The lab is open 24 hours.

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Its been a busy couple of weeks in the Larrabee household and by busy I mean normal, and by normal I mean we survived our first seasonal illness. Last night was the first night that all parties have slept straight through from bedtime to morning, and let me just take a moment to reiterate that sleep deprivation would be the easiest and quickest way to get any secret out of me. I think there is a general consensus that sleep deprivation is hard for humans, but if there is a subset of humans that have a significant and profound decrease in mental health after 2 or 3 consecutive nights of disturbed sleep, count me as one of them.

Josh and I were laying in bed the other night, after a particularly long and tiring bedtime routine filled with tears and mucus and way-to-long books, and wrestling and coughing, and wondered to each other if we would ever NOT be tired. It’s a really productive thing to worry about exhausted, late at night, I promise. Sometimes I find myself wondering, did we just have too many kids to ever be rested again? And although I would be hard pressed to figure out exactly which child I could ever live without, I do wonder if by welcoming all of them, we exchanged, without knowing it, the feeling of being rested. Dark musings on the end of a sleep deprived, illness filled week. Are any of you readers with multiple young kids not tired? And if so, what’s your secret?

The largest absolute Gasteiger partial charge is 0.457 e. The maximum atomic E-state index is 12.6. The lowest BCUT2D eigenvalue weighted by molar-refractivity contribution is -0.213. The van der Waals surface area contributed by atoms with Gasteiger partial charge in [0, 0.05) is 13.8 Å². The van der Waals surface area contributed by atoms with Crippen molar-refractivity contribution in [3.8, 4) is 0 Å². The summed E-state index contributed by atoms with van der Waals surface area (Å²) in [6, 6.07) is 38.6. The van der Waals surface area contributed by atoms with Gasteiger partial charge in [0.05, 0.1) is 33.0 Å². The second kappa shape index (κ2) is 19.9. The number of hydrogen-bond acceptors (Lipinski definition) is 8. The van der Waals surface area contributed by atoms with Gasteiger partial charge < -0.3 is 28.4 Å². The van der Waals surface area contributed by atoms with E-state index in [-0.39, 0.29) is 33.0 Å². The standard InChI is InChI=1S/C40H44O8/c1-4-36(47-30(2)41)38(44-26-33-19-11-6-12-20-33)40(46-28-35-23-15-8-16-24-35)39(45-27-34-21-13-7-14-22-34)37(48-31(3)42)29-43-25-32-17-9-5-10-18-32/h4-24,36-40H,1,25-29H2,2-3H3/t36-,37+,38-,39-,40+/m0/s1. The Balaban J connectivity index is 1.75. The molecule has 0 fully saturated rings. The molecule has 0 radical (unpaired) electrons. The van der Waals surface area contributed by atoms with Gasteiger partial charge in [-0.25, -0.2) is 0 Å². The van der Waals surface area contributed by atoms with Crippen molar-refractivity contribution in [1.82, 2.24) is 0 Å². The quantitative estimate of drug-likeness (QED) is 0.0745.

On Friday night Josh was feeling uneasy about Beau’s complaints of leg pain. He had been running hard during some cul-de-sac baseball and finally said his legs hurt too bad to continue on. The trouble is that Leukemia (or in our case, what would be a relapse) can present with leg pain, but the chemo’s he is currently on can also have leg pain as a side effect. So you hear leg pain and you spend the rest of the night pulling yourself out of the relapse spiral, but you’re pulling yourself out of that spiral from the banks of, “the chemo my kid takes is wrecking his body,” which is also shaky ground. It’s a crapshoot.